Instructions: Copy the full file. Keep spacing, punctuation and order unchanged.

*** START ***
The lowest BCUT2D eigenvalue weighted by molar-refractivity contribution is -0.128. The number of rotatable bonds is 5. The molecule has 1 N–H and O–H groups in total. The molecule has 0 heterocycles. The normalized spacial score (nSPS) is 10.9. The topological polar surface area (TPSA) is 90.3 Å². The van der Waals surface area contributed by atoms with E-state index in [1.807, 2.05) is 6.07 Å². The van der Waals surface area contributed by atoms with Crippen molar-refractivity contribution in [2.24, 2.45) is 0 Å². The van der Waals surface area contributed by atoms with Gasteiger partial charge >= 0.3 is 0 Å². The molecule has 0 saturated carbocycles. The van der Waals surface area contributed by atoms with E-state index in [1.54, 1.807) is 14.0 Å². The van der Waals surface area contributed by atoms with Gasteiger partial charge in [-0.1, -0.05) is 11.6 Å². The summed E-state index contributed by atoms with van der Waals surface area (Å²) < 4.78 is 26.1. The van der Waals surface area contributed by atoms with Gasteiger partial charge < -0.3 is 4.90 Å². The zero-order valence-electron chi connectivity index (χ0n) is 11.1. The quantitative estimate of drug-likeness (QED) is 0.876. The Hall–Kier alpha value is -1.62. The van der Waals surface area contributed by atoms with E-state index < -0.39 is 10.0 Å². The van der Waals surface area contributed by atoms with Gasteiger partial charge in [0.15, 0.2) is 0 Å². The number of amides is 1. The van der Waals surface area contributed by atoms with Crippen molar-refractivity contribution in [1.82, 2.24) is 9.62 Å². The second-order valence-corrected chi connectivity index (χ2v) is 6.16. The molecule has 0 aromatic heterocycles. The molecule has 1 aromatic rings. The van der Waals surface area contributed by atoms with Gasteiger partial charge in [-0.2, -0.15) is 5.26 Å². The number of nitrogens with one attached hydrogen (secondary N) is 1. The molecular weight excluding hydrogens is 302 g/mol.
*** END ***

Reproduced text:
The lowest BCUT2D eigenvalue weighted by molar-refractivity contribution is -0.128. The number of rotatable bonds is 5. The molecule has 1 N–H and O–H groups in total. The molecule has 0 heterocycles. The normalized spacial score (nSPS) is 10.9. The topological polar surface area (TPSA) is 90.3 Å². The van der Waals surface area contributed by atoms with E-state index in [1.807, 2.05) is 6.07 Å². The van der Waals surface area contributed by atoms with Crippen molar-refractivity contribution in [2.24, 2.45) is 0 Å². The van der Waals surface area contributed by atoms with Gasteiger partial charge >= 0.3 is 0 Å². The molecule has 0 saturated carbocycles. The van der Waals surface area contributed by atoms with E-state index in [1.54, 1.807) is 14.0 Å². The van der Waals surface area contributed by atoms with Gasteiger partial charge in [-0.1, -0.05) is 11.6 Å². The summed E-state index contributed by atoms with van der Waals surface area (Å²) < 4.78 is 26.1. The van der Waals surface area contributed by atoms with Gasteiger partial charge < -0.3 is 4.90 Å². The zero-order valence-electron chi connectivity index (χ0n) is 11.1. The quantitative estimate of drug-likeness (QED) is 0.876. The Hall–Kier alpha value is -1.62. The van der Waals surface area contributed by atoms with E-state index < -0.39 is 10.0 Å². The van der Waals surface area contributed by atoms with Gasteiger partial charge in [0.15, 0.2) is 0 Å². The number of amides is 1. The van der Waals surface area contributed by atoms with Crippen molar-refractivity contribution in [1.82, 2.24) is 9.62 Å². The second-order valence-corrected chi connectivity index (χ2v) is 6.16. The molecule has 0 aromatic heterocycles. The molecule has 1 aromatic rings. The van der Waals surface area contributed by atoms with Gasteiger partial charge in [-0.2, -0.15) is 5.26 Å². The number of nitrogens with one attached hydrogen (secondary N) is 1. The molecular weight excluding hydrogens is 302 g/mol.